It normally takes around 6 weeks for your milk supply to regulate and the breastfeeding relationship to become fully established. At some point around this time breasts normally become a bit more of a stable size, although it may happen before this or take a bit longer. Once this happens it’s a good time to get more bras if you need them.
You can still experience breast engorgement, this usually occurs from a missed feed.
The first few weeks have the highest risk of blocked ducts and mastitis, but it is still possible to get it at any time while you are lactating. Keep an eye out for the signs and make sure your bras and clothing aren’t too tight.
Your breast size will change throughout the day, each breast will be fuller before a feed and then smaller after a feed. They work independently of each other so if your baby feeds from only one during a nursing session that one will be smaller while the other remains full until the next feed. How much milk is stored in the breasts varies between women, some will find these changes very noticeable and may cause difficulties with getting your bra to fit well. For others it doesn’t cause any problems at all. Some women may also find they feel fuller in the morning (after hopefully getting some sleep) and smaller by the evening.
Even when your breasts have settled down from the first few weeks they will still usually be noticeably larger than your pre-pregnancy breasts.
- When you think your breasts have settled in size it is a good time to buy more bras if you need them.
- If you want to wear an underwire or flexi-wire bra you could get fitted now. Make sure you read our section on underwire nursing bras, wearing a badly fitted one could increase the risk of blocked ducts or mastitis.
Continuing breastfeeding and weaning
If you continue breastfeeding for some time you will most likely experience changes in your breast size. Most commonly your breasts will get smaller, often weight loss will be a factor for this. As the amount of breast feedings you do decreases you may also find your breast size decreases. This can happen when either solids become the main food source for your baby, if you start mix-feeding with formula or from weaning.
- If your bras aren’t fitting you anymore or giving you the support you need you may have to go shopping again.
- If you have any nursing bras from when you were pregnant that you outgrew before giving birth try them on again to see if they fit now. This advice might be too late but it’s good if you can buy nursing bras when you are pregnant and first outgrow your normal bras. You will mostly likely outgrow those again before you give birth but if you keep them they might fit you again later on while you are nursing.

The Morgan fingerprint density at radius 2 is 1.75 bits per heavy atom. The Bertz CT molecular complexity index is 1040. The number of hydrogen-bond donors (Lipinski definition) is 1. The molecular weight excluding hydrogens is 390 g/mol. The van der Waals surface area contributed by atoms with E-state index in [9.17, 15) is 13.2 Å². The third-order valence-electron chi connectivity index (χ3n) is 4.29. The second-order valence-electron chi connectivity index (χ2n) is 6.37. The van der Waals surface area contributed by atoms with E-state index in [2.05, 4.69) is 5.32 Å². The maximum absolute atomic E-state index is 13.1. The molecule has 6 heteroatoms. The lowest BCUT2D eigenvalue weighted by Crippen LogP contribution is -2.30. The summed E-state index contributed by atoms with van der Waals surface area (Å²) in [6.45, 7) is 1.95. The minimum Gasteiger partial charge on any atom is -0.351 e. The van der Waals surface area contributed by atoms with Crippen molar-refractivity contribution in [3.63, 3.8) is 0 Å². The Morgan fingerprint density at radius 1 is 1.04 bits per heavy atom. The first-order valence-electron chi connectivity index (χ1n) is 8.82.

Many women worry that breastfeeding will cause their breasts to sag, but most experts agree this isn’t true. For women who notice more sagging after breastfeeding it’s generally attributed to the pregnancy itself rather than breastfeeding. Other contributing factors for sagging are weight gain and loss, having larger breasts, aging and a history of smoking. Another reason women sometimes feel as though they’re saggy is actually just perception. If you’re used to them feeling full because they’re producing milk they can feel quite empty and deflated when you stop. But that feeling should pass as you get used to them.
Most women find their breasts get smaller when they stop breastfeeding. For some women this is the same as their pre-pregnancy size but for many their breast size or weight will have changed, your breasts could be smaller or larger than before. If your pre-pregnancy bras still fit then that’s great, if not you will need to go shopping again.
Some women find it difficult to return to underwire bras after having worn soft cups ones through nursing. If this is the case just buy soft cup bras instead, there are plenty available that aren’t maternity or nursing bras.
It’s also quite common to experience some milk leakage once you have stopped breastfeeding, you may need to wear breast pads for a while until they have adjusted.
- If your nursing bras still fit you can keep wearing them if you want to get more use out of them.
- Try on your pre-pregnancy bras but don’t be surprised if they don’t fit you anymore, you may need to go shopping again.
- You might prefer the feel of soft cup bras if you’ve been wearing them for some time.